Since the beginning of the twentieth century the art and design investigations about the city of the future have intrigued generations of creative visionaries who in many cases have been able to anticipate the housing trends of the coming years only to be surpassed by the most advanced results of architectural research. If Antonio Sant’Elia in his Manifesto of Futurist Architecture imagined a huge multi-level and mechanized conurbation, in 1927 his heroic industrial expressionism took on the contours of the nightmare in Metropolis, a masterpiece of the Austrian director Fritz Lang and undisputed cornerstones of science fiction model as Blade Runner and Star Wars. A century later the Bulgarian architect based in London Tsvetan Toshkov elaborates his utopian high altitude metropolis where locals can get away from the pollution and the underlying chaos in glass towers molded in the shape of lotus flowers with organic gardens and refreshments areas. Entering the future the reconciliation of an adequate individual quality of life with the production needs of a society that is manipulated by impersonal oligarchies looks increasingly complex. Also readily implemented by the entertainment industry, the anxieties of globalization are the setting of the new popular fantasies, such as SimCity video game that exorcises the impotence of the individual challenging him to rule the imaginary megalopolis of the future with the weapons of consumerism and technological research used as fast enrichment devices.
The ideals of harmony and equality have been abandoned and the dream that winds in the era of virtual and remote participation appears to be an exaggerated individualism that enjoys a vain celebration of its reigning ego on a micro autistic and private world. On these issues focuses Ludovica Carbotta’s installation in Cavaticcio Park in Bologna: two white post human structures stand on the sides of the canal that crosses the park to symbolize the towers of access to an elevated imaginary city which is described in the audio guide that complements the project. A soothing voice accompanied by a soundtrack tells the wonders of Monowe, the most exclusive city in the world designed for a single person: far from the frenzy of the lower life the only inhabitant could live in isolation of a hanging paradise where the most sophisticated technology will take care of its needs. Paraphrasing the announcement of a television casting, the guide finally announces the selections for the aspiring tenants of the futuristic dwelling and encourages the listener to send his own application.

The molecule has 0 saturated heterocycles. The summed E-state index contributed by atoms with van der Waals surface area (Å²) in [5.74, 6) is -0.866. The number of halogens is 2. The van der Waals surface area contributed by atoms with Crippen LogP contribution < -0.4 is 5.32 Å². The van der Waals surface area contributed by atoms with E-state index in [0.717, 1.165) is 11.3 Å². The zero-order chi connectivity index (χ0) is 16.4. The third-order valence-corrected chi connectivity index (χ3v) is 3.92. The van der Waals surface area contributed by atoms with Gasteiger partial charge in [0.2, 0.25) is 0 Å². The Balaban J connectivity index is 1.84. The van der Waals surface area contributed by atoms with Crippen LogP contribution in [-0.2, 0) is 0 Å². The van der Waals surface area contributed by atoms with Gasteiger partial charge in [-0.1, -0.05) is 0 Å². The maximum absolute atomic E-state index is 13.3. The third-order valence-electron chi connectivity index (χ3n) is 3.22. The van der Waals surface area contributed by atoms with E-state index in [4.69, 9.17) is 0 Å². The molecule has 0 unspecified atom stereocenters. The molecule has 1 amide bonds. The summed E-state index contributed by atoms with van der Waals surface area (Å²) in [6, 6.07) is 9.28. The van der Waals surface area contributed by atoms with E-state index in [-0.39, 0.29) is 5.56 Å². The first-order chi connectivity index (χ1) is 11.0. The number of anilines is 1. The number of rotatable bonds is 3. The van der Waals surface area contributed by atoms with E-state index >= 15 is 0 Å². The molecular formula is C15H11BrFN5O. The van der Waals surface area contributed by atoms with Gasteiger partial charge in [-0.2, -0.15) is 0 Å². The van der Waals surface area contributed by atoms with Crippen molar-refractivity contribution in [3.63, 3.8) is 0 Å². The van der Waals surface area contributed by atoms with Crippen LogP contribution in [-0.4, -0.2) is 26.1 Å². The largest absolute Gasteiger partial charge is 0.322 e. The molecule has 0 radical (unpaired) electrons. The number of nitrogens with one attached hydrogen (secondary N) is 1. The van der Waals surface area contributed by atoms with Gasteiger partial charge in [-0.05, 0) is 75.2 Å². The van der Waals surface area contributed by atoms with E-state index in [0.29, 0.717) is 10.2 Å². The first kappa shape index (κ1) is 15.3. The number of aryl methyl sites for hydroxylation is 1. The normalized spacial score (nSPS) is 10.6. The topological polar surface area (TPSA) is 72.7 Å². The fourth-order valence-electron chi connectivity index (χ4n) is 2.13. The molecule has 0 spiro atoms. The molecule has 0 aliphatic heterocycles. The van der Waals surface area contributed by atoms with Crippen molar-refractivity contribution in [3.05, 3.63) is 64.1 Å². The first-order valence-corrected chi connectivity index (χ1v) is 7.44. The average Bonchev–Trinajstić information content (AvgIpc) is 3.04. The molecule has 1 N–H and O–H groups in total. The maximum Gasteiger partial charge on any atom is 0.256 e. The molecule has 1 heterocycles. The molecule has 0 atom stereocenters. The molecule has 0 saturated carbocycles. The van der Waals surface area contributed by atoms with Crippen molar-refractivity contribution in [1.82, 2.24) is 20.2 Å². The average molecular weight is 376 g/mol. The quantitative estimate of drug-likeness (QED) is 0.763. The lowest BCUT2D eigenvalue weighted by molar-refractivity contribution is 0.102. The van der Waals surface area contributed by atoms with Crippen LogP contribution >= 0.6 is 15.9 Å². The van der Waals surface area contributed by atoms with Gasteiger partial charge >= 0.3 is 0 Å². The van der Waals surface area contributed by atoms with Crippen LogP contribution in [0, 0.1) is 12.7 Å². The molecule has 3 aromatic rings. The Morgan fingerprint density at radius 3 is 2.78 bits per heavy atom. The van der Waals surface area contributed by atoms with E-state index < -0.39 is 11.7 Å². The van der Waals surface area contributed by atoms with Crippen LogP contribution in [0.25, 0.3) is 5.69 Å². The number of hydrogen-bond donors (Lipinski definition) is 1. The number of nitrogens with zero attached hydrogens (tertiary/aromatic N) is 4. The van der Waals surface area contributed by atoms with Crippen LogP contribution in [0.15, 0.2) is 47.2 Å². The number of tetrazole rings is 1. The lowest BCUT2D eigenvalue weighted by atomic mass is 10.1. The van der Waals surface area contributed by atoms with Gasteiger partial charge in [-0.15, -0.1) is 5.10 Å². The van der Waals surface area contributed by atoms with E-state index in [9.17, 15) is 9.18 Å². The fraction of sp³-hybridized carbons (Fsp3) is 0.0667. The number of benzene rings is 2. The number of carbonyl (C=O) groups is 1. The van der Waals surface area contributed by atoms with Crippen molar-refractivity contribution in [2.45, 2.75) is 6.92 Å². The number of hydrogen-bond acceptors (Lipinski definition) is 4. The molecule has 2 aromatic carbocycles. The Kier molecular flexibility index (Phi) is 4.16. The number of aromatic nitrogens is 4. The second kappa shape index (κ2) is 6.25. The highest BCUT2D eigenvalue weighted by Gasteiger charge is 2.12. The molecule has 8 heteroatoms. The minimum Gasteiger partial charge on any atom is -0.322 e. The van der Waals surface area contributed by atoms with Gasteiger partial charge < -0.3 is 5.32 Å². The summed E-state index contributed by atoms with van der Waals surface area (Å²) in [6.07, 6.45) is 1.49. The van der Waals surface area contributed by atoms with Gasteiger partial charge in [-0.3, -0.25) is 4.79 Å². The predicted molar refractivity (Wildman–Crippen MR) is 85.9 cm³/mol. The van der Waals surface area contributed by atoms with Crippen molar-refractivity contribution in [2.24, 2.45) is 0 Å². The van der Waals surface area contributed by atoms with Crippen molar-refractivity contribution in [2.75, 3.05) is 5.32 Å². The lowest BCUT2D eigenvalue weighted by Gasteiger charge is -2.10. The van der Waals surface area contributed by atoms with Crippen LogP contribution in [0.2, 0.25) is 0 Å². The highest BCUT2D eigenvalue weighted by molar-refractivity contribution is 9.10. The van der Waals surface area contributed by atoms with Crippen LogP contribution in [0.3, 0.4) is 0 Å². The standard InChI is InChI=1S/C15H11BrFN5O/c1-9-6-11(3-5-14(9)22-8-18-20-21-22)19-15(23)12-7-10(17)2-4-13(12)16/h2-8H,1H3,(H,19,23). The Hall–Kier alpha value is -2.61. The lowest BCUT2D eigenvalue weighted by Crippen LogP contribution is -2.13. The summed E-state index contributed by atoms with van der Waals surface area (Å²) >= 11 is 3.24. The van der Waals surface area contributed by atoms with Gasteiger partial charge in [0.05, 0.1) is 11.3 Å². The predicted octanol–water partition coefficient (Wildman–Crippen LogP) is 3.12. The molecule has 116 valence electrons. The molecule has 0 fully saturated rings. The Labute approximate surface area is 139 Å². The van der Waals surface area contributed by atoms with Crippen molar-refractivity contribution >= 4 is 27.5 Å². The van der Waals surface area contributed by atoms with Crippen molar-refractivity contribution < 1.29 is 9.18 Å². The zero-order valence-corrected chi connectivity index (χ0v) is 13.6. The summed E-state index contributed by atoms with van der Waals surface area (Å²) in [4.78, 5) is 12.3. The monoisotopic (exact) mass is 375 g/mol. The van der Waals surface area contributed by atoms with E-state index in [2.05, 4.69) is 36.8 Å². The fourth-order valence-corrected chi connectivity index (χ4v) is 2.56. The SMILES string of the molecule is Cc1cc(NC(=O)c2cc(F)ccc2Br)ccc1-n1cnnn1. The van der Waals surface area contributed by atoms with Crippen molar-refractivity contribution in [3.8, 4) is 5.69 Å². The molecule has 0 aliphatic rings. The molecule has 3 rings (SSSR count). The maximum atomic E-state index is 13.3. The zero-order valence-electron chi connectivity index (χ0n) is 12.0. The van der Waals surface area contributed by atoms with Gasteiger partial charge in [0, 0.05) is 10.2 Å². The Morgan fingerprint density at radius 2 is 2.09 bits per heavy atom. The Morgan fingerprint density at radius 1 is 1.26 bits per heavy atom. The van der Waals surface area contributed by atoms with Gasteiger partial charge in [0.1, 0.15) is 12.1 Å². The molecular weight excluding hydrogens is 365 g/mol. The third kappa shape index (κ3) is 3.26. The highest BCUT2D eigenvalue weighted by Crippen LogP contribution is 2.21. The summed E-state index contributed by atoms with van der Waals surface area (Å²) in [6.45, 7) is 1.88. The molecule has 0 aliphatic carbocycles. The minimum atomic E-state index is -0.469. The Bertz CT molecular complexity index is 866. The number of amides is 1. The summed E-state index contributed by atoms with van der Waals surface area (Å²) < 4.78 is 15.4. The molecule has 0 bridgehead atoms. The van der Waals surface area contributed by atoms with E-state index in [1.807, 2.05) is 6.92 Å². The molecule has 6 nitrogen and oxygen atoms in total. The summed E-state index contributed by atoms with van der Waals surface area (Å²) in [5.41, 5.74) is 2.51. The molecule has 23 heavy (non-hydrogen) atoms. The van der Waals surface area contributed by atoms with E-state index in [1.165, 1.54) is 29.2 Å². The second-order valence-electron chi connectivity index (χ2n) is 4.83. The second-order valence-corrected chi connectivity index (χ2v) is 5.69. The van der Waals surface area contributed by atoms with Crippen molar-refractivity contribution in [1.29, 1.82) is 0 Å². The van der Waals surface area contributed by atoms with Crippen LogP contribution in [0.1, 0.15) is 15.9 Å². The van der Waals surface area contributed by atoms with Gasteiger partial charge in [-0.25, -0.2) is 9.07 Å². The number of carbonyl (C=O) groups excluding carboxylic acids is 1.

Revisiting the ekfrasis tradition, the art of verbally evoking the visual representation of an object that is hidden to the eye, the artist invites visitors to design their future hypotheses from the words of the text. The sculptural structures in Cavaticcio are anchored to the real city from a subtle play of chromatic and morphological references that refer to the surrounding buildings and serve as scaffolding for the imagination that will build the invisible space. In surreal balance between reality and fiction, the work addresses the notion of place stripping it from its apparent neutrality through highlighting the gap between an ever elusive reality and its translation in different media that materialize its presence.
Ludovica Carbotta’s artistic practice, from the beginning focused on the physical exploration of the urban space to discover the different ways in which the individual establishes connections with the environment where he lives by using humor and imagination as powerful and surprisingly direct tools for understanding. In Monowe the craft installation simplicity emphasizes by contrast the redundancy of its promotional description, highlighting the onanistic protagonism in which the individual tries to avoid the insignificance and the publicity of unbuilt architecture that is typical of certain real estate speculation as hallmarks of our times. Loneliness is not proposed as a positive analysis of the self but as elimination of confrontation with the other, the only paradoxical way to break free from the terror of anonymity and reach the wanted emotional self-sufficiency.
The sophisticated conceptual apparatus that supports this complex network of critical suggestions in a playful way doesn’t affect the emotional fragility and beauty of the two different installation structures. Diaphanous in the moonlight as melancholy abandoned playthings, they add a poetic note to the suggestions from industrial architecture that characterize the district. Their location, at the point where the architect Aldo Rossi had planned a bridge to connect the city to the museum of contemporary art when he designed the radical restructuring of the district, intensify the dialogue between real and imagined places widening it with a historical perspective.
Ludovica Carbotta. Monowe curated by Martina Angelotti in the context of Dopo, Dopodomani, ON 6th edition (January 24 – February 28, 2016). Bologna, Parco del Cavaticcio (entrance from via del Porto, via Fratelli Rosselli, via Azzo Gardino). Downloadable audio guide in the form of podcasts https://soundcloud.com/on-public/monowe
Ludovica Carbotta, Monowe
Ludovica Carbotta, Monowe
Ludovica Carbotta, Monowe
Graduated in art history at DAMS in Bologna, city where she continued to live and work, she specialized in Siena with Enrico Crispolti. Curious and attentive to the becoming of the contemporary, she believes in the power of art to make life more interesting and she loves to explore its latest trends through dialogue with artists, curators and gallery owners. She considers writing a form of reasoning and analysis that reconstructs the connection between the artist’s creative path and the surrounding context.